ASU Names Film School for Actor Sidney Poitier, Plans 2022 Move to Mesa


Keep New Times Free

I Support

  • Local
  • Community
  • Journalism
  • logo

Support the independent voice of Phoenix and help keep the future of New Times free.

Big plans coming out of the ASU film school: The university announced Monday that it will operate The Sidney Poitier New American Film School with programs in Mesa, Tempe, and Los Angeles starting in fall 2022. The school is part of the Herberger Institute for Design and the Arts.

Poitier is renowned for being the first Black man to receive the Academy Award for best actor, and his career has important ties to Arizona. He earned that award for his performance in a 1963 film called Lilies of the Field, which was set and filmed in Arizona.

The school grew out of a film program first launched at ASU in 2006; it currently enrolls nearly 700 students. It will be headed by a new director, and Steven J. Tepper, dean of ASU’s Herberger Institute, expects to announce that name in about a month.

It’s an important time for film, according to Tepper, who hails the medium as a way to make what we believe possible, and move forward individually and as a society. “Film connects to people’s hearts and imaginations,” Tepper says. “It may be the most powerful medium in this moment.”

The university is building a new 118,000-gross-square-foot facility in Mesa, where the film school will be based. The film program is currently based on the Tempe campus, and ASU expects to open its Los Angeles center during summer 2021.

Its L.A. film programming will be housed inside the historic Herald Examiner building designed by architect Julia Morgan for media mogul William Randolph Hearst, where illusionist Harry Houdini performed a straitjacket escape in 1923.

The Mesa campus will be located near Mesa Arts Center, which has been a hub for visual and performing arts for more than a decade. The campus will include a three-story building with several sound stages, including a three-story stage for immersive entertainment experiences.

The south side of the building will sit adjacent to an open park space, where ASU plans to hold film screenings for the community. (Outdoor film screenings are already happening on a much smaller scale in Roosevelt Row through indie film venue FilmBar.)

Rendering for ASU's Sidney Poitier New American Film School coming to Mesa is 2022.EXPAND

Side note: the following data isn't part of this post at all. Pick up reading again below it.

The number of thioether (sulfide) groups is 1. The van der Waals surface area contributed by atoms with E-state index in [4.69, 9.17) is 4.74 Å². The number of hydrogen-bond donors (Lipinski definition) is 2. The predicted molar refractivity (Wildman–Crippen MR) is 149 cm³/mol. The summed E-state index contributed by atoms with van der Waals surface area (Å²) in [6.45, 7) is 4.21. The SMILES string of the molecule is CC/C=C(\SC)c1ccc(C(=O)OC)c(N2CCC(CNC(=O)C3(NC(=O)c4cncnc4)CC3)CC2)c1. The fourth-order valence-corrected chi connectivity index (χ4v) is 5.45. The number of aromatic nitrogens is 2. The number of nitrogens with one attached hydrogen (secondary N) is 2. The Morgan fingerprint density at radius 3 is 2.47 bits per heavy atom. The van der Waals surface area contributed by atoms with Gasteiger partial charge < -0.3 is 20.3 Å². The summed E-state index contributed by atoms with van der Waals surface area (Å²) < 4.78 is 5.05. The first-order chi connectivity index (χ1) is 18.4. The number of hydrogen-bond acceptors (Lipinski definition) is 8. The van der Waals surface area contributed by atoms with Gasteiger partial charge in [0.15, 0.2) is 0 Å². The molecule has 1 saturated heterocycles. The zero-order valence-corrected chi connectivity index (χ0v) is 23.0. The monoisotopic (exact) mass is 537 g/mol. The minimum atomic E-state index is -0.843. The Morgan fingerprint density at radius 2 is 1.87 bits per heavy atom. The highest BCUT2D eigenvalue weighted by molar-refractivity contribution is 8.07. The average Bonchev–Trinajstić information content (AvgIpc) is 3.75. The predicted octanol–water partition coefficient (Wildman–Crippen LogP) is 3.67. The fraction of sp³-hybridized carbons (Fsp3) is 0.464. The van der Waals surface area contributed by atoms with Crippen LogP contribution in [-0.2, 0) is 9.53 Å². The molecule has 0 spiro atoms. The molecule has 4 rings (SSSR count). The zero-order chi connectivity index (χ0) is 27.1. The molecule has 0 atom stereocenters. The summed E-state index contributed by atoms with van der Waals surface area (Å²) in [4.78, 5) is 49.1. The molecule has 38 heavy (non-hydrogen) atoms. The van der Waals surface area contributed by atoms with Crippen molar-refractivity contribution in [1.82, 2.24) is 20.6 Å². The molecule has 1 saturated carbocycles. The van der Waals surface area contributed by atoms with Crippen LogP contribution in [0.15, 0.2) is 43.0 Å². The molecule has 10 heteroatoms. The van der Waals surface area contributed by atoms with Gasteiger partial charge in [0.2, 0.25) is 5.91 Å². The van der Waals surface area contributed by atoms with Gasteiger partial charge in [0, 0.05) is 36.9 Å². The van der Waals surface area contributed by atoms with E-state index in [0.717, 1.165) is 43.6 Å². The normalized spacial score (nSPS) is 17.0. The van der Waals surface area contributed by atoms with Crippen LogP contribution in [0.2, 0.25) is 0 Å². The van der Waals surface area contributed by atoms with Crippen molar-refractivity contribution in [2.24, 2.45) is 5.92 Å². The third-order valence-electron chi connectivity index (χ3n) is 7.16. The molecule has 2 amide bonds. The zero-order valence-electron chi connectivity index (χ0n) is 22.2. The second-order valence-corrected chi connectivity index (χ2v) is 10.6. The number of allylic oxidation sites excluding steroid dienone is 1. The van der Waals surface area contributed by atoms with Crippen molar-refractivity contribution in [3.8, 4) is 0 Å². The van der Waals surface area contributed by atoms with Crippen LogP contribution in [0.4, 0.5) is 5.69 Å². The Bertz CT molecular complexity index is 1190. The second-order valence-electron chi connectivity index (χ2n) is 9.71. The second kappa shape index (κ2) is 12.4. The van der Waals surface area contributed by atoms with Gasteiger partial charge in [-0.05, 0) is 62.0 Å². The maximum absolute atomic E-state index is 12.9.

Rendering for ASU’s Sidney Poitier New American Film School coming to Mesa is 2022.

Arizona State University, Holly Street Studio, Bohlin Cywinski Jackson Architecture Planning Interior Design, Colwell Shelor, Landscape Architecture, DPR Construction

According to Tepper, ASU will have weekly screenings in three spaces — including the outdoor park with “one of the largest screens in the state” and “two amazing theaters” located inside its new facility. The school is also planning to be a community resource in areas such as gaming and expanded reality.

Tepper expects film student enrollment to double during the next three to five years, and notes that film is currently the fastest-growing program at ASU.

Informed by Poitier’s legacy, the school will focus on increasing diversity in the field of filmmaking, both on screen and behind the scenes. It’s already making important strides, according to Tepper, who says about 40 percent of its film students are non-white and over one-fifth are first-generation Americans.

Now, he’s thinking about ways the school can work to foster Poitier’s twin passions for arts and education, and the responsibility that comes with the legendary actor’s legacy.

“There’s a beautiful pressure that sits on our shoulders to live up to his name.”

Keep Phoenix New Times Free… Since we started Phoenix New Times, it has been defined as the free, independent voice of Phoenix, and we would like to keep it that way. Offering our readers free access to incisive coverage of local news, food and culture. Producing stories on everything from political scandals to the hottest new bands, with gutsy reporting, stylish writing, and staffers who’ve won everything from the Society of Professional Journalists’ Sigma Delta Chi feature-writing award to the Casey Medal for Meritorious Journalism. But with local journalism’s existence under siege and advertising revenue setbacks having a larger impact, it is important now more than ever for us to rally support behind funding our local journalism. You can help by participating in our “I Support” membership program, allowing us to keep covering Phoenix with no paywalls.